INXS were having great success in the recording studio again, bonding and churning out songs like the old days. On September 30, 1996, they were asked to appear at the Australian Music Industry Awards (ARIAs), and it was seen as a comeback for the group. Unfortunately, earlier in the morning, police raided Michael and Paula’s London home and allegedly confiscated some drugs from their bedroom. More than one person mentioned that the authorities could have been tipped off by Geldof. The past year and a half’s worth of scrutiny and harrassment was wearing at Hutchence. Bandmate Tim Farriss related the incident to journalist Murray Engleheart. “It was rather marred by the fact that there was a certain episode with our singer and his girlfriend that happened the very day of the ARIA Awards that was kind of heavy, and she had to leave Australia like that day with their baby and fly back to England. To be perfectly honest, he spent three hours before that performance in his dressing room crying…This is the whole thing with the media. I know we’re not supposed to be human, but you are and human love is touched by human emotions and human events. That was a pretty tough time for them.”
The album “Elegantly Wasted” was released by year’s end, and its title track received favorable radio play. The album was critically approved in most circles as being a worthy comeback for a band that seemed all but dismissed. INXS began appearing on the bill with several bands throughout 1997 and conducted mini-tours through England and America during the summer. Things were beginning to look up. To the bandmates, the audience that truly mattered was their own countrymen. INXS felt they never got the respect they deserved over the years in Australia, and as the 20th Anniversary of the band loomed in November, they wanted to try to garner favor with their fellow Aussies one last time. A “Lose Your Head” tour, set amongst small venues across the country, was slated to kick off Down Under on November 25th. The band agreed to meet beforehand for a few days in Sydney to run through some rehearsals.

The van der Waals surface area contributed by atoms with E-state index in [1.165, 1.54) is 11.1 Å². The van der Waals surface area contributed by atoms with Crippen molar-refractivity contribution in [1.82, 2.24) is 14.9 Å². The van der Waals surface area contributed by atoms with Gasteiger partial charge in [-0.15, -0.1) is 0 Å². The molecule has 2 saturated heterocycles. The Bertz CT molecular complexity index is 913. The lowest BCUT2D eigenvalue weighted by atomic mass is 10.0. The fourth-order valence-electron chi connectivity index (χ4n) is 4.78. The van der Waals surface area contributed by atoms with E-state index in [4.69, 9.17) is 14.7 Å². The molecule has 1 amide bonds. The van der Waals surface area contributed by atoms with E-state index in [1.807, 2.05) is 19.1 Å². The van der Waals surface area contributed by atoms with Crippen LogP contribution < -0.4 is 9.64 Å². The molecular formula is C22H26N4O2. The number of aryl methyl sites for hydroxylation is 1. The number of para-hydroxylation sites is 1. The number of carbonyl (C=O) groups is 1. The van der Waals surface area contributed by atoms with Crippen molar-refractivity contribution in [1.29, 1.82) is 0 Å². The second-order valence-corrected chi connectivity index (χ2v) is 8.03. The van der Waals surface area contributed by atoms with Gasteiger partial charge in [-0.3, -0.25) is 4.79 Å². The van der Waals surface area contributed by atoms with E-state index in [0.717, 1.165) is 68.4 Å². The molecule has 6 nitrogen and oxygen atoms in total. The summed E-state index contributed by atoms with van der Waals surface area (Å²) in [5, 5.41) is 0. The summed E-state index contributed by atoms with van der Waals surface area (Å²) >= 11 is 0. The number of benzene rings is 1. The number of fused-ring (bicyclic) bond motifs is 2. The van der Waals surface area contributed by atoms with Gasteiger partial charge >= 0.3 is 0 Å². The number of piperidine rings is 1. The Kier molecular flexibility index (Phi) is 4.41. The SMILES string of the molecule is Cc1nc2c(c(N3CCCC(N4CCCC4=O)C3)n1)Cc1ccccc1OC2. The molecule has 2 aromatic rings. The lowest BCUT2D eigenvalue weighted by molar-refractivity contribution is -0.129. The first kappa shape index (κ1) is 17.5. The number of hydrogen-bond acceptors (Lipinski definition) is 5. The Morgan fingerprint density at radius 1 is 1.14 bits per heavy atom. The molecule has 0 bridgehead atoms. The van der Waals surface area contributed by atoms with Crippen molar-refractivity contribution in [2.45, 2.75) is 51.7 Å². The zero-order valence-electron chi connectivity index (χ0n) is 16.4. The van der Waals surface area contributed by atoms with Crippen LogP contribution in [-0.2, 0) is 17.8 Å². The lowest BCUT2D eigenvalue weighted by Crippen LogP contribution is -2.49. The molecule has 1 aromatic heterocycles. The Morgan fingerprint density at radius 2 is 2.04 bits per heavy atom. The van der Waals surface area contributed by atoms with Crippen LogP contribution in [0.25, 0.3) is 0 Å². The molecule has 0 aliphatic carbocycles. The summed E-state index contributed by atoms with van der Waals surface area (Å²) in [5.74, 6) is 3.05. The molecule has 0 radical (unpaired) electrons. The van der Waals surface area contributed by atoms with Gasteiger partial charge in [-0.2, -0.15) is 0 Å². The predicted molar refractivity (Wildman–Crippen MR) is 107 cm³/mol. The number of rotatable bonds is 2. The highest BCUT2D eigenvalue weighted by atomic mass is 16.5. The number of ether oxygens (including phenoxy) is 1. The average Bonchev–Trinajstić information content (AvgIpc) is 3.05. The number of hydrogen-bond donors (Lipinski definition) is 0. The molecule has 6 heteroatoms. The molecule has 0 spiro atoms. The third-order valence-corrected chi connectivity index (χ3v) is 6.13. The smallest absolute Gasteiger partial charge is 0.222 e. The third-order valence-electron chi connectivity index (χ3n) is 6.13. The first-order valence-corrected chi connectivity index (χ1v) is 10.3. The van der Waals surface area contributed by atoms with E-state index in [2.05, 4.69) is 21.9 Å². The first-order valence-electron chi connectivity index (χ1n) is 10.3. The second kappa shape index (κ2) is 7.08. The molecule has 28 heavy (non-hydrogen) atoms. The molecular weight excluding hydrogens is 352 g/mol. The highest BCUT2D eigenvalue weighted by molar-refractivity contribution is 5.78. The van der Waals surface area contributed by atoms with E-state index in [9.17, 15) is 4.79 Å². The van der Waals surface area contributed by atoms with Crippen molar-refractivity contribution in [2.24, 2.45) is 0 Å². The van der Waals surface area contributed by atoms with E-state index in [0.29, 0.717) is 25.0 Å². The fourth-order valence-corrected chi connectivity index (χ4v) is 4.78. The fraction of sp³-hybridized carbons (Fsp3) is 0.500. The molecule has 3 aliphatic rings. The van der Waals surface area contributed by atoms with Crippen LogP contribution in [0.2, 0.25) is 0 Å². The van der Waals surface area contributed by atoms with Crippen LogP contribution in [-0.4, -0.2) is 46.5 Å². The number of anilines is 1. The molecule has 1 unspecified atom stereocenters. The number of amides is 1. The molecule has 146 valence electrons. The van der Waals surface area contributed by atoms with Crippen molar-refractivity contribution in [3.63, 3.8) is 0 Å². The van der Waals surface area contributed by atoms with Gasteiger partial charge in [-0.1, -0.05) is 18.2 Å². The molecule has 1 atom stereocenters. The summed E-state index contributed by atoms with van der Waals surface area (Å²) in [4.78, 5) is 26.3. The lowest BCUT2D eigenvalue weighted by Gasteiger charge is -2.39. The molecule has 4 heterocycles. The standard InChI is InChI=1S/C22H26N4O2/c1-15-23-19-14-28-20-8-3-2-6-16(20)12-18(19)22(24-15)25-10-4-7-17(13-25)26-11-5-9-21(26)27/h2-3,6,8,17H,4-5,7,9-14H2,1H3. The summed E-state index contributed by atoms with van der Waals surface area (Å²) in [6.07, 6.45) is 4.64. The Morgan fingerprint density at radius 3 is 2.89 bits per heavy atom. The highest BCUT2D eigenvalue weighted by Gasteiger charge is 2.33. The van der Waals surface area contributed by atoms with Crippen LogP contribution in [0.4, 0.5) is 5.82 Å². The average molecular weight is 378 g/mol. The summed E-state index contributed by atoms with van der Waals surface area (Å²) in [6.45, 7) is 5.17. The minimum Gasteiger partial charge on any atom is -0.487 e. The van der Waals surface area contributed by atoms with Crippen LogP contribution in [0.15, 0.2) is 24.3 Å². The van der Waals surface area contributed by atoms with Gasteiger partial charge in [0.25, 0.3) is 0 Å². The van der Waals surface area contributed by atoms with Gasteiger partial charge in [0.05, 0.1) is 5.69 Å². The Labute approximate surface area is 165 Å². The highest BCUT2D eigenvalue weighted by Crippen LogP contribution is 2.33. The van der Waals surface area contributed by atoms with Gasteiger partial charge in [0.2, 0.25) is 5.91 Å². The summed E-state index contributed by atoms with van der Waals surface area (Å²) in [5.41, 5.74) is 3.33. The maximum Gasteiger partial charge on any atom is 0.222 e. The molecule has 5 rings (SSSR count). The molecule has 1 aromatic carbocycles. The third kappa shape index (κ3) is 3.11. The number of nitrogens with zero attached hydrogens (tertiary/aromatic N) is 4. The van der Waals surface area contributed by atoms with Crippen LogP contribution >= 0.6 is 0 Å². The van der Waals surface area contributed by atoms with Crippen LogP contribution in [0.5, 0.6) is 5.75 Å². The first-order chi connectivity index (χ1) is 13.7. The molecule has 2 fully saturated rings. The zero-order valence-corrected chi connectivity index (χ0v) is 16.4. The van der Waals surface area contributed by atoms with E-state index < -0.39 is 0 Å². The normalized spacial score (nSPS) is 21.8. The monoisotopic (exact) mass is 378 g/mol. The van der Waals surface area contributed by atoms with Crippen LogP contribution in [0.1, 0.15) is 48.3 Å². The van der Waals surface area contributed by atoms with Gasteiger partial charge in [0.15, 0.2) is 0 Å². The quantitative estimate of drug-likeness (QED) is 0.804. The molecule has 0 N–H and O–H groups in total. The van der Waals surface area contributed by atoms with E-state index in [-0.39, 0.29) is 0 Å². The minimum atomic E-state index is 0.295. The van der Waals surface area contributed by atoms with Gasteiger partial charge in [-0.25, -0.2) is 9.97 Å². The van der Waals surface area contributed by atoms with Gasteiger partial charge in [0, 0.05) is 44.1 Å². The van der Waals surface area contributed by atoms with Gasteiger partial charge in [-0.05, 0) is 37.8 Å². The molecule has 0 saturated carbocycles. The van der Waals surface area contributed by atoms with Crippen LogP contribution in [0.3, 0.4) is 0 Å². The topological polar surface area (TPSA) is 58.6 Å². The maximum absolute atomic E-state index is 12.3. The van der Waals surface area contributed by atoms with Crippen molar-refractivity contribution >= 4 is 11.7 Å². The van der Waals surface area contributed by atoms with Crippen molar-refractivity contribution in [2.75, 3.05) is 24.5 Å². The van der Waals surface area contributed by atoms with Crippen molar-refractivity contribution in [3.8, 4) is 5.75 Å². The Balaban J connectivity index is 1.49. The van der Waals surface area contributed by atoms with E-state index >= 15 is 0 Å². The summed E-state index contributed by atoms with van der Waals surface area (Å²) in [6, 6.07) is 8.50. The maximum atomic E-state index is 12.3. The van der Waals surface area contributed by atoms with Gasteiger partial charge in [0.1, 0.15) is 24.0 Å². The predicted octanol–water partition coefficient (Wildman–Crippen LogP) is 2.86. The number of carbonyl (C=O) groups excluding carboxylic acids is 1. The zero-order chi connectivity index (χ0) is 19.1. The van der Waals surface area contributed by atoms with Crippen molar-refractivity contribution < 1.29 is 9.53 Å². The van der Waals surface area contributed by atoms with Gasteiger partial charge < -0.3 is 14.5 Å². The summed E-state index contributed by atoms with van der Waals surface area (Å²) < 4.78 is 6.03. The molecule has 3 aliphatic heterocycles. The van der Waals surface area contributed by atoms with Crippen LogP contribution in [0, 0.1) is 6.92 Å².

Hutchence flew to Vancouver, British Columbia, paying for his own hotel and travel expenses, to act in an independent feature film called “Limp” in October 1997. His character in the movie, an unscrupulous recording A&R man, has a scene in which he recommends that a young musician kill himself so that he will gain immortality in the legions of rock history. The director later described Hutchence’s performance as being entirely believable and culled from the gut.
He then flew to Los Angeles and worked on his solo album tracks. In mid-November, just days before the tour was to begin, Hutchence recorded a song called “Breathing.” Its haunting chorus featured a prescient sounding Hutchence intoning over and over, “keep breathing.” He also met with representatives from Quentin Tarantino’s company for a possible role in the sequel to “From Dusk Til Dawn.” He concluded his LA stay by meeting with actor-producer Michael Douglas over potential film roles in the future. He related to the Sun-Herald Time Out magazine that Douglas thought “I could sell some popcorn. But it’s just talk at the moment.”
On November 19, 1997, Hutchence arrived in Sydney after the exhausting trans-Pacific flight from the United States. He spent much of the next day resting. On Friday, November 21st, the band got together for rehearsal. Michael sent Paula a dozen roses in England with a card that read, “To All My Beautiful Girls, All My Love, Michael.” That evening, Hutchence met up with his dad, Kell, and his stepmother at the Flavours of India restaurant in the Sydney suburb of Edgecliff. Kell related that meeting to the Daily Telegraph: “He was in great form: joking, mimicking friends, big smiles. He’d just been in LA, screen-testing for a new Tarantino movie. He was elated – he’d won the part.”